This morning’s semi-final allocation draw is a sign of Eurovision season getting into gear. It means the qualification markets can open. It was also the moment that the artwork and theme for this year’s show was revealed – we will “Come Together” in Stockholm this May.
You can see which of the 37 semi-finalists are in which heat here. Sweden, Spain and France vote in the first heat. The UK, alongside Germany and Italy, will vote in the second semi, which is good news for the likes of Ireland, Poland, Lithuania and Australia. Still, with 18 countries in the first heat and 19 in the second, it will take more than a few friendly voting allies to qualify. Song quality is more important than ever, which brings us onto the most recent selections.
Last weekend witnessed two national finals, one in Belarus, the other in Malta. The Belarussians have a habit of giving their selection either a production makeover, as has been the case in the last two years – or switching songs altogether, which happened for different reasons from 2011-13.
Winning artist Ivan said that the makeover route was intended for ‘Help You Fly‘. His production team have a big task ahead because it’s incredibly insipid right now. Belarus’ 2014 qualifier ‘Cheesecake’ and 2015 marginal non-qualifier ‘Time’ both had more to them at this stage of proceedings – such as a hook and performances with some sense of stage presence. As it stands, Ivan’s in line for a terrible result come May.
To no one’s surprise, Ira Losco won the Maltese national final. She gave the island one of its nearly moments at Eurovision when second in the 2002 contest with ‘Seventh Wonder‘ (which was sweet at the time but feels rather dated now). Ira entered two songs into this year’s Maltese competition. It turned out, perhaps unwisely, that ‘Chameleon‘ was favoured over ‘That’s Why I Love You‘.
In its present form, I’m not a fan of ‘Chameleon’ at all: it builds to a whimper. My view is that in its current state, it’s no better than the country’s marginal non-qualifier in 2015, ‘Warrior’. Still, the rules to this year’s Maltese selection leave open the opportunity to change the song altogether whilst keeping the performer, and the winning team have already suggested there are significant changes ahead. As with Belarus, a watching brief is advised to see what’s actually submitted by the mid-March deadline.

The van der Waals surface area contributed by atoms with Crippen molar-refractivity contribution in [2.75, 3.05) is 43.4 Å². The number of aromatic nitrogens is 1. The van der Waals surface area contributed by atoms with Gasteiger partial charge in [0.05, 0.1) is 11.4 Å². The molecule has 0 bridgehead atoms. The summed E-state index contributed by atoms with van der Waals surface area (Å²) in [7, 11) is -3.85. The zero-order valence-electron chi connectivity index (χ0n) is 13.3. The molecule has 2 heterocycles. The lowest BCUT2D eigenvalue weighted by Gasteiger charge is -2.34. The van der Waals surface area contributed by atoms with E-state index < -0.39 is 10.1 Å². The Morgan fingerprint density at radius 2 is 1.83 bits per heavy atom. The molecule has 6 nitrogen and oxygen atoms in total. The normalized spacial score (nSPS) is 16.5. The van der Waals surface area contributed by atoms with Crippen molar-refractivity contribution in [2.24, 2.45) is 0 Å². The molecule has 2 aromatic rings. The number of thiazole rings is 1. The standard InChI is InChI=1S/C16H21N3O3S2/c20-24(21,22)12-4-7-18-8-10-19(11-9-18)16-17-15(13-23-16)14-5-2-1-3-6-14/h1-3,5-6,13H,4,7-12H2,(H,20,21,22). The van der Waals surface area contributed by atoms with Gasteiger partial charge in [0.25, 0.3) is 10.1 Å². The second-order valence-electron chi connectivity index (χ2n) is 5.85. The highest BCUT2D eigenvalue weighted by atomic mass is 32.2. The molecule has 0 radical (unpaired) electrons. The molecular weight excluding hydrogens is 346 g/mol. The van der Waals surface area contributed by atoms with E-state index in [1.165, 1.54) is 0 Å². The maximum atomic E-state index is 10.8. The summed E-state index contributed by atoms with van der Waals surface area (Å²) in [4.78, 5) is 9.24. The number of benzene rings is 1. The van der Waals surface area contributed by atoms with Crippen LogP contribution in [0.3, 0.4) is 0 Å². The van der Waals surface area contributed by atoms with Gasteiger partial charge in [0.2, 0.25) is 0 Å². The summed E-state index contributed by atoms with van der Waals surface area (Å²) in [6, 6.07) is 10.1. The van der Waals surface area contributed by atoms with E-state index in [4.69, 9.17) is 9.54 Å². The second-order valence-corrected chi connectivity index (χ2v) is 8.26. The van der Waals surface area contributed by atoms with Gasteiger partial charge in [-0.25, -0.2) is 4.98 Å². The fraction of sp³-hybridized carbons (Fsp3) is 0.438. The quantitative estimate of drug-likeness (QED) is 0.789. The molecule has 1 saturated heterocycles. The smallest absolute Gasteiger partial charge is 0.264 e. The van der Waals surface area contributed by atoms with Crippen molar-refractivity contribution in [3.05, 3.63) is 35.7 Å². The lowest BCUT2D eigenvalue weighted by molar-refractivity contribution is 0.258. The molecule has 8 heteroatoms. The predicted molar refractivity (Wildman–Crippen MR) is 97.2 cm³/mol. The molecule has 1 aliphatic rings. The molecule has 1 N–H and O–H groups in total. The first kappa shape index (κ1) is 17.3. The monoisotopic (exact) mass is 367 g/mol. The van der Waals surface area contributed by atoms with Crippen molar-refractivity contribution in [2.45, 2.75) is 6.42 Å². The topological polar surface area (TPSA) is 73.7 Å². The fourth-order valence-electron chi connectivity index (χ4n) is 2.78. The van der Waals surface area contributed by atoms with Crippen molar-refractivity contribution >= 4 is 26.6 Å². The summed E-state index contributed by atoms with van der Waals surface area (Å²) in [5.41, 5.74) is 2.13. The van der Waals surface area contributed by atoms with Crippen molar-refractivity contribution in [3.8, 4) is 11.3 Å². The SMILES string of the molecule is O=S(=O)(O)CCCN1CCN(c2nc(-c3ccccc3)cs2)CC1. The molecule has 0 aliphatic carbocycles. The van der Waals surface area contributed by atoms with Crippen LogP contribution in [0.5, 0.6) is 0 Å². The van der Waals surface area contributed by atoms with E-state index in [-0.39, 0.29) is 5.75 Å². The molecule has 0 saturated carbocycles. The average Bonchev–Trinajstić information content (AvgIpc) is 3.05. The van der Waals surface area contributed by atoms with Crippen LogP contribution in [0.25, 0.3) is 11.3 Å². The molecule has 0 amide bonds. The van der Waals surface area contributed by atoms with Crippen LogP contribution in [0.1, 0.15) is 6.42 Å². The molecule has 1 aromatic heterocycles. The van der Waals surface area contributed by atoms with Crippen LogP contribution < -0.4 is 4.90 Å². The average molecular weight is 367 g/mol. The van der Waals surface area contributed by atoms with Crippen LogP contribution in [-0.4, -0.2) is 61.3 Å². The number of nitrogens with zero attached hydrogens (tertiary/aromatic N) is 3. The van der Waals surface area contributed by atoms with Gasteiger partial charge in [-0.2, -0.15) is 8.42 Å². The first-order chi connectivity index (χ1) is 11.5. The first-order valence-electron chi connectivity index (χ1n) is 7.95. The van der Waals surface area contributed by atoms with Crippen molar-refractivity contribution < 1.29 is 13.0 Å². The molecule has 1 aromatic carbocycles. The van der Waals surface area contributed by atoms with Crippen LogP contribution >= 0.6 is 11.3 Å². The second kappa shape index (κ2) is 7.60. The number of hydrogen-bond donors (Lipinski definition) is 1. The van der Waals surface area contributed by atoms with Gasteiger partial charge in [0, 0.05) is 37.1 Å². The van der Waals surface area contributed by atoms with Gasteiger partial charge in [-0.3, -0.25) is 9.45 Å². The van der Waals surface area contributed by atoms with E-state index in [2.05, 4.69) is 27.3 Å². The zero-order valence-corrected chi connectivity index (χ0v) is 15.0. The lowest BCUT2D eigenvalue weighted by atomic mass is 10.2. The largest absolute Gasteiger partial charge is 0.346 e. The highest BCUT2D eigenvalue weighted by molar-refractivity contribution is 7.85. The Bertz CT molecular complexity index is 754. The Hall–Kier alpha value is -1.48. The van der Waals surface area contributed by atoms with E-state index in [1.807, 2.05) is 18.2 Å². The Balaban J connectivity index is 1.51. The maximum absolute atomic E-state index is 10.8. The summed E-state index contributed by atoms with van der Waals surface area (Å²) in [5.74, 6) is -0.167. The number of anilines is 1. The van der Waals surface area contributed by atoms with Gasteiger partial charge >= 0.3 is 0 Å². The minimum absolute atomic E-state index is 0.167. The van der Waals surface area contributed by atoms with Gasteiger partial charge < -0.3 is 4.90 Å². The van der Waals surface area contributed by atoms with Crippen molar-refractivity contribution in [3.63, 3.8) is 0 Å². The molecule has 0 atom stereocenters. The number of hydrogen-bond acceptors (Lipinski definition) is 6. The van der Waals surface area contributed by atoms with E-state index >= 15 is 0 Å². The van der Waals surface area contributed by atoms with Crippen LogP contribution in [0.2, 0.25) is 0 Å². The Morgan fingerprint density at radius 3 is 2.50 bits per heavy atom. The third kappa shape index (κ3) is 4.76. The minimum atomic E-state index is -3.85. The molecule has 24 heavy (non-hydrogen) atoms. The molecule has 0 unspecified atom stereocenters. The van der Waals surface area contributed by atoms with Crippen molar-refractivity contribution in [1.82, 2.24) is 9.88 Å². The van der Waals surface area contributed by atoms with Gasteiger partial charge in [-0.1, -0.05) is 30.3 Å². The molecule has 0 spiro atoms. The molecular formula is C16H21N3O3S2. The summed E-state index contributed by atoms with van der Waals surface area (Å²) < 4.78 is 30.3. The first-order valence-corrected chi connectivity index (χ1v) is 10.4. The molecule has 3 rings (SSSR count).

We can be more sure that Ireland’s internal selection, Nicky Byrne’s ‘Sunlight‘, is the finished product. The Westlife alum offers us a Zelmerlow-lite, uplifting number that’s a definite improvement on the most recent Irish entries. The song is well produced and contemporary enough to get Ireland to the final for the first time since 2013, and give them their best result since ‘Lipstick’ in 2011.
Nicky was in Westlife for his looks rather than his singing ability, but the Irish team worked well enough with Jedward’s vocals in 2011. My main concern for his fortunes is that there may well be a few other male soloists faintly echoing last year’s winning song. Nicky and the Irish team will have to make sure their ‘Sunlight’ isn’t overshadowed in May.
The favourite in the Lithuanian selection, ‘I’ve Been Waiting For This Night‘, is one possible rival fishing in the same waters, and Donny Montell has already shown what he can do on a Eurovision stage (an homage to William Tell, cartwheel and funky air guitar – all before the tempo change kicks in). Both are competent songs but need performance and stage show to lift them from feeling too much like wallpaper. These things, as well as stellar Swedish production, elevated ‘Heroes’ last year.
Meanwhile, Belgium’s national final was won by Laura Tesoro with ‘What’s The Pressure‘. This isn’t going to set the scoreboard alight after the country’s fine fourth place in 2015. As nondescript 70s funk pastiche goes, it’s not as bad as the same country’s 2007 entry. But it suffers from extreme blandness, which is often the most effective qualification killer.
Let us know your thoughts on these points, as well as the continuing selection process, below.